Army whistleblower Chelsea Manning is still sitting in a federal jail in Alexandria, Virginia for refusing to respond to a subpoena to testify before a grand jury, apparently against Wikileaks co-founder Julian Assange. Manning invoked her rights under the first, fourth, fifth, and sixth amendments in her refusal to testify. How long can the injustice of her incarceration go on?
Donald Trump finally relented and grounded Boeing 737 MAX 8 jets today, following earlier moves by the European Union and countries around the world in the aftermath of the second crash of one of the new jets in the past five months. Why was the U.S. so slow to act? Mary Schiavo, the former Inspector General at the Department of Transportation, an aviation attorney, and an aviation professor joins the show.
The British Parliament voted today against leaving the European Union without some sort of a deal on the Irish border and import tariffs. A vote will be held tomorrow on whether to ask for an extension to try to negotiate the country's exit, but that must be approved by all 26 EU member states. Prime Minister Theresa May's options for getting through the crisis are dwindling quickly. Meanwhile, Labour Party leader Jeremy Corbyn is calling for a new national election. Brian and John speak with Steve Hedley, the senior assistant general secretary of the UK's Rail, Maritime, and Transport Workers Union.
A federal judge in Washington sentenced former Trump campaign chairman Paul Manafort to an additional three-and-a-half years in prison on two tax and corruption charges. The sentence comes just days after Manafort was sentenced to 47 months in prison by a federal judge in the Eastern District of Virginia. Talk in the mainstream media has now turned to the possibility of a presidential pardon for Manafort. Jim Kavanagh, the editor of thepolemicist.net, joins the show.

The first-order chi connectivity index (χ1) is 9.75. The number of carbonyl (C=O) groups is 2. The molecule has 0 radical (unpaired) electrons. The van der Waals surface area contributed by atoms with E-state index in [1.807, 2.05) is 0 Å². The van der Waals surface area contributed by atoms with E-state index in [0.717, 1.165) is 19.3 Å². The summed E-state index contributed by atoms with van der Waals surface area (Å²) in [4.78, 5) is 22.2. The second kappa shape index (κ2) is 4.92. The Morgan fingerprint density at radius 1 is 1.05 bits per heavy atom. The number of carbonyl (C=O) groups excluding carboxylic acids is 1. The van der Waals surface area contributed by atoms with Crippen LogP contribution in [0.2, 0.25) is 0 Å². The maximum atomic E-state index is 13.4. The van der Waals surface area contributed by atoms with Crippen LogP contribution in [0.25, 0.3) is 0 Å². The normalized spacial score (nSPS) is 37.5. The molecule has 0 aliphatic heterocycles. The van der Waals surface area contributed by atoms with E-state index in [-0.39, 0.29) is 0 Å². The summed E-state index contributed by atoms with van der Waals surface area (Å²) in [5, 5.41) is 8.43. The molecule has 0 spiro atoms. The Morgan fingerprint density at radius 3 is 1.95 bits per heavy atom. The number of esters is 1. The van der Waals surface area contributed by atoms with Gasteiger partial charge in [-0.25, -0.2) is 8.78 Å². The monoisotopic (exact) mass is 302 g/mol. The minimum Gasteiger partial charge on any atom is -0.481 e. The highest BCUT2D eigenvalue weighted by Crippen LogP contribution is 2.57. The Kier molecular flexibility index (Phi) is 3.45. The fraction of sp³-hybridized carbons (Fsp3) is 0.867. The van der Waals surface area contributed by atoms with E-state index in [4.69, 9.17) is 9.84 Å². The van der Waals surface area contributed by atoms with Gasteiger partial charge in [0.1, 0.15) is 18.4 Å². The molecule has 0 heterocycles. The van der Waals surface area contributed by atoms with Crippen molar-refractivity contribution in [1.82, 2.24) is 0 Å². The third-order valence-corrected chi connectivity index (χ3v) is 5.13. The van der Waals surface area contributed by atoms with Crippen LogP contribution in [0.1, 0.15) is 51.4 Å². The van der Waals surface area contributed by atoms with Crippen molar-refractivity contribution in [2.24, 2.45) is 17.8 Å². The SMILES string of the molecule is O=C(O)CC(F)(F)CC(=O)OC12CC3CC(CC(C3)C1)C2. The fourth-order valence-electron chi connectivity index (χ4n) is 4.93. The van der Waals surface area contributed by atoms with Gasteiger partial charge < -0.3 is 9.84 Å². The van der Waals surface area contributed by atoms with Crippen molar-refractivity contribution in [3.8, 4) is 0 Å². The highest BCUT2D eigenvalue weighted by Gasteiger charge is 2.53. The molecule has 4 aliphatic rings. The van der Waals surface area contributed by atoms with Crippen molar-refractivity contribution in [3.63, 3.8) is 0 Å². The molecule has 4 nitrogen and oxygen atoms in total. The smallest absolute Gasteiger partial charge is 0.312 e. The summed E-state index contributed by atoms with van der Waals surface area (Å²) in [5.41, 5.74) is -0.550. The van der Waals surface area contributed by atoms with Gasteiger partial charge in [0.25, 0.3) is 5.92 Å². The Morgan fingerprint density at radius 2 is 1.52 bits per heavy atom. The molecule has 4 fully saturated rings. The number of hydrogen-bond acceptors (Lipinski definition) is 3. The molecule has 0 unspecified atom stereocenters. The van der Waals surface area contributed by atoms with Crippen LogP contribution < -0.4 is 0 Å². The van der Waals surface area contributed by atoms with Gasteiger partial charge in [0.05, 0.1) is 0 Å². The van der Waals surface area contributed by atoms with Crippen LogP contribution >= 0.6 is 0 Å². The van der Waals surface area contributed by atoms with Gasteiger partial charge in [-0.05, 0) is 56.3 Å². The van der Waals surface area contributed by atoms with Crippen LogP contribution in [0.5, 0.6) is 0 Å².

Outrage is spreading across the country in the wake of dozens of indictments announced by the FBI in a college entrance cheating scandal involving wealthy parents and celebrities. What does this scheme tell us about the state of higher education in America? Rick Ayers, a professor of education at the University of San Francisco, the author of "An Empty Seat in Class: Teaching and Learning after the Death of a Student," and co-author of the book "You Can't Fire the Bad Ones: And 18 Other Myths about Teachers, Teachers Unions, and Public Education," joins Brian and John.
Wednesday's weekly series, In the News, is where the hosts look at the most important ongoing developments of the week and put them into perspective. Today they discuss the scandal that celebrities and the wealthy are scamming their way into elite colleges in new ways and analyze the deep-rooted inequalities built into the higher education system. Jacqueline Luqman, the co-editor-in-chief of Luqman Nation, which hosts a livestream every Thursday night at 9:00 p.m. on Facebook, and Sputnik news analyst Walter Smolarek, join the show.
Wednesday's regular segment, Beyond Nuclear, is about nuclear issues, including weapons, energy, waste, and the future of nuclear technology in the United States. Today, the hosts focus on the 8th anniversary of the Fukushima nuclear meltdown disaster. Kevin Kamps, the Radioactive Waste Watchdog at the organization Beyond Nuclear, and Sputnik news analyst and producer Nicole Roussell, join the show.
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